In the span of three years, Matt Harrington has plunged from the No. 7 pick in the Major League Baseball draft to No. 711, a freefall costing him millions.
The 21-year-old pitcher from Palmdale was selected this month for the fourth time, in the 24th round by the Cincinnati Reds. But as three major league teams already have learned, drafting Harrington is no guarantee of signing him.
He turned down $4 million from the Colorado Rockies as a first-round pick in 2000, then $1.25 million from the San Diego Padres after they took him in the second round in 2001.
Harrington fell to the 13th round last year, with the Tampa Bay Devil Rays offering a fraction of the previous offers.
Having passed on those potential paydays, Harrington is scratching out a living with the independent Fort Worth Cats, earning $1,000 a month as he tries to regain the form that made him the most coveted high school pitcher in the nation.
"I don't regret anything," he said. "I make my decisions and I live with them. I don't look back on them anymore. I look forward to what I have to do now."
Arm problems and a series of shaky minor league outings have created doubts about his ability, making him progressively less attractive to baseball's talent evaluators.
"I have not heard a lot of talk this past spring about Matt Harrington," Frank Marcos, director of the major league scouting bureau, said before the draft. "I've been with the [scouting] bureau since 1988, and I can't think of any scenarios that match this one. It's sad."
If Harrington has any regrets -- and he must, right? -- he conceals them.
He utters not a single "what if" over the money that has slipped through his hands, and he refuses to second-guess his decisions. However, he is suing Tommy Tanzer, the agent who represented him during negotiations with the Rockies and Padres, claiming he received bad advice. A trial date has been set for November.
Harrington chooses to focus on the future, no matter how uncertain it appears.
"I'm always optimistic," he said.
First and foremost, Harrington must prove he is healthy. He missed the final month of last season with Fort Worth because of soreness in his right elbow, the third time in two years he was forced to stop throwing because of arm problems.
Harrington says he is fine, but Fort Worth has limited his innings this season because he is not yet 100%, a club spokesman said. The right-hander got off to a rocky start when, facing his first batter of the season, he gave up a game-tying, three-run homer in relief.
In 11 appearances, including four starts, Harrington is 0-3 with a 5.20 earned-run average. He had been pitching more effectively until Wednesday, when he gave up eight runs in 2 1/3 innings in a loss to the Alexandria (La.) Aces.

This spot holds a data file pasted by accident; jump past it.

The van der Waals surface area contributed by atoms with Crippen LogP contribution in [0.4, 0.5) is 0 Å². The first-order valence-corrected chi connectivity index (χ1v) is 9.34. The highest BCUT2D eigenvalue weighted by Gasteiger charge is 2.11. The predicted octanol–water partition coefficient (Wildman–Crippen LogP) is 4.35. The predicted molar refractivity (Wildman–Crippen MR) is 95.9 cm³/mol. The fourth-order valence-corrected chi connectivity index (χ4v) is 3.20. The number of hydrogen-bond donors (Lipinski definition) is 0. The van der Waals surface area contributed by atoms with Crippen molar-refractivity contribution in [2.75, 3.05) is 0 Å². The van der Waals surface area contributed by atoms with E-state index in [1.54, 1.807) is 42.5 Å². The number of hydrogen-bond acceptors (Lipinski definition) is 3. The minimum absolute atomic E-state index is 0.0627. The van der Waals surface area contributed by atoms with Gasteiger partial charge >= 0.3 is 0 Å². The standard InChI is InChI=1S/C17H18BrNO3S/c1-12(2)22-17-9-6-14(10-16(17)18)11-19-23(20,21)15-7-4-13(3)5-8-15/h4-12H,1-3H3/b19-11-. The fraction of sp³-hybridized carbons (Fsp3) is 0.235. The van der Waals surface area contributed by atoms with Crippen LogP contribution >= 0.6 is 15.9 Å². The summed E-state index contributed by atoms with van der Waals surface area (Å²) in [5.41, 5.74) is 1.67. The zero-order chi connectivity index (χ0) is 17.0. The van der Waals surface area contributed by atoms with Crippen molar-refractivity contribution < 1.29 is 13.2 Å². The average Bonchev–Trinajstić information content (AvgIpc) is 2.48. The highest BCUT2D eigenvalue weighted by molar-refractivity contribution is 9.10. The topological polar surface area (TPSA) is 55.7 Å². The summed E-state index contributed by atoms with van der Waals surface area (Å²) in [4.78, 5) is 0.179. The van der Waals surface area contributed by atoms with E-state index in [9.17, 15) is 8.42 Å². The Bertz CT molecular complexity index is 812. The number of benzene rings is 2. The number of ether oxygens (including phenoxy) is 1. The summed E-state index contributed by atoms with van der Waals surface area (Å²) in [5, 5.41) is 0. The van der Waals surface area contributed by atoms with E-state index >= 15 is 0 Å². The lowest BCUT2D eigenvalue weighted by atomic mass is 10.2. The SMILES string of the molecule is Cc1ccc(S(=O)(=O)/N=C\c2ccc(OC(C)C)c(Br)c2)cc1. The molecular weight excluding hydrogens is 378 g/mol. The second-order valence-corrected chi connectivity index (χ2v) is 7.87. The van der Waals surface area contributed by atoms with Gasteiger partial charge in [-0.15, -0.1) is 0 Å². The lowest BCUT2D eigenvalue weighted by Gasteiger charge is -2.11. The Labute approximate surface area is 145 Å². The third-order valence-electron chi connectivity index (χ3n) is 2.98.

Although the Reds were aware of Harrington's struggles, they drafted him based on potential and youth.
"When you're young, you can always get it back," said Leland Maddox, the Reds' assistant general manager and director of scouting. "If he was old, I would say it was a far-fetched pick ... but I think it was worth a gamble."
Maddox said he will concentrate on negotiations with early-round picks before he turns to Harrington, whose offer is not likely to include a sizable bonus.
"I'm going to try to become personal with him and find out what makes him tick," Maddox said. "I'd like to bring him [to Cincinnati] and have him meet some of our pitching coaches, especially Don Gullett, who's been able to help kids turn their pitching careers around."
Said Harrington: "It depends on the situation and what [the Reds] offer me."
The Reds' negotiating strategy sounds similar to that of the previous team that drafted Harrington. Tampa Bay watched him with a wait-and-see attitude, concerned that the velocity of his fastball -- once timed at 97 mph -- had fallen since high school.
"There have been some questions about his health," said Cam Bonifay, Tampa Bay's scouting director.
Still, Bonifay said the Devil Rays made Harrington "a fine offer." Though he would not divulge a specific figure, citing team policy, Bonifay said a bonus "three-quarters of the way" toward $100,000 was offered. Harrington said negotiations broke down before a serious offer could be discussed.
In the meantime, Harrington is pitching for his third independent-league team -- not exactly the glamorous life he envisioned when he came out of Palmdale High with the baseball world at his feet.
"It hasn't been a perfect journey, but it's my journey," he said.
If Harrington has learned anything in the last few years, it is that professional baseball is a business. He says he still loves the game, but no longer with wide-eyed innocence.
"I'm sure there are a lot of people out there who think I'm an idiot because I turned down a $4-million contract," he told the Fort Worth Star-Telegram. "But there were other things involved, and the advice I received wasn't great. I've had to live with that, and I'm just trying to make the best of a bad situation."